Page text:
Twitter is a fabulous, sparkly beast, full of wonderful conversations and intelligent people. It’s a great place to spend a lazy evening, from getting distracted by all sorts of hilarious celebrity ramblings to following the minute-by-minute reactions from people all over the world to the climax of the latest Game of Thrones episode.
But the Twitter beast has claws; it is also an excellent place for meeting likeminded writerly types and ‘network’. Really, ‘networking’, especially in the creative world, is just a fancy business term for ‘making friendships that can lead to great creative things’. Through networking, you can meet your next writing buddy, people who will want to share your stuff because their audience will love it, or even find that person who might know what the best next step for your career is.
Getting Started: Follows
For a long time, I didn’t even realise writers centres existed, let alone literary collectives and experimental writing festivals and zines and indie basement journals. I didn’t even know there was a writing community I could belong to. So, if all of these magnificent future-friends are out there, how do you reach them?
Find the awesome things you already know about! Follow the magazines, organisations and people who make the stuff you love, and then go through who runs them, and who they follow. If you read blogs or mags, look for the writers of the content that you love, and then go through their networks. This network-stealing trick is a great way to build a brain-map of your niche (and every time I do it, I find awesome indie journals which I’ll submit to one day).
If you’ve got no idea where to get started, this might take a little bit of digging. Hunt for arts organisations in your area, or historical societies, or whatever floats your niche, and look for their Twitters. Search for blogs, journals or magazines in your niche (trust me, they exist), or even a subreddit. You can also go through hash tags! #amwriting, #writing, and #amreading are all popular for general reading/writing, and there are plenty of other niche hashtags.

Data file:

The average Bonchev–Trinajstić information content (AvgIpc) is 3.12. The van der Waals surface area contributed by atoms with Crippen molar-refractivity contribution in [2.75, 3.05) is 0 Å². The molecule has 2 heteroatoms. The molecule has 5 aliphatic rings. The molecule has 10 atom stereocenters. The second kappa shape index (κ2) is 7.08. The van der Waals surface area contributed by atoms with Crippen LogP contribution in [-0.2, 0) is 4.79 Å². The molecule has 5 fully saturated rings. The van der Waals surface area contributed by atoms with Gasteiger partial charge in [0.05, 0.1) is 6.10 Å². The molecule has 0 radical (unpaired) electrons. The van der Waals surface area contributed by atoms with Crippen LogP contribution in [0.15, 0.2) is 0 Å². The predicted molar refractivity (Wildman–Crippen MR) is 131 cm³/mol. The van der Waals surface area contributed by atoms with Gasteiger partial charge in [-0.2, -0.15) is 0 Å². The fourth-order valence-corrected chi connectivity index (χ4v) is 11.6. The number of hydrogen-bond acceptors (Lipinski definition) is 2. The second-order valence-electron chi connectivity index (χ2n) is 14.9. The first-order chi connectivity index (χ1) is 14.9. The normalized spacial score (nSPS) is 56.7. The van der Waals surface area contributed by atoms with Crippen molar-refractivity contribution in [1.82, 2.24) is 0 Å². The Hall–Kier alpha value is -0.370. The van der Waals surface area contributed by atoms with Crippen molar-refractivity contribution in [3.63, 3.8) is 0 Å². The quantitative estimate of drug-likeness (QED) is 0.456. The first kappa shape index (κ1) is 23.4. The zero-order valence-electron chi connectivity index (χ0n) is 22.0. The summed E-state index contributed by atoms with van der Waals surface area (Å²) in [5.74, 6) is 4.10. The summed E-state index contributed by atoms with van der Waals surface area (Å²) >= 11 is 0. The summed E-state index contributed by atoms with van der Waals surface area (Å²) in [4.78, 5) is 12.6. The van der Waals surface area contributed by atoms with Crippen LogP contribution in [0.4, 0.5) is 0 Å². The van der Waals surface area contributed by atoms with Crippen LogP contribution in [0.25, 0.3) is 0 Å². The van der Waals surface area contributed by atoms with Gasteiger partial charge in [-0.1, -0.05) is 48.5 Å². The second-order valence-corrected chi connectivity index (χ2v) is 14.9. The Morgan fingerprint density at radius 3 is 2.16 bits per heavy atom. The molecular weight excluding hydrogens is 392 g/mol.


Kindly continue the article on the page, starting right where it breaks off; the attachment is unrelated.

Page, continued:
Getting Strategic: Lists
Once you’ve followed a lot of people, you need a way to cut out the noise. Whether your Twitter is brand new or 5 years old, your feed is likely to need some cleaning up. Lists are a great way to keep track of the people in your niche, and the people you want to chat to, without getting bogged down in the rest of your feed. Choose a combination of people who have different amounts of followers—some around the same as you, some a bit more, and some with lots.
Creating these lists can be as simple or as complicated as you like. I like to split mine between ‘Friends’, for the people I know; ‘Future Friends’, for the people I want to reach out to; and ‘Opportunities’, for the magazines, journals, organisations and other collectives I want to keep track of. Then, once a month or so, I go through all the new things I’ve followed and add them to my lists.
Hint: It’s much easier to build (and keep track of) lists using an app/non-Twitter site! I use Tweetbot for Mac, but Tweetdeck is a pretty great web app with similar functionality.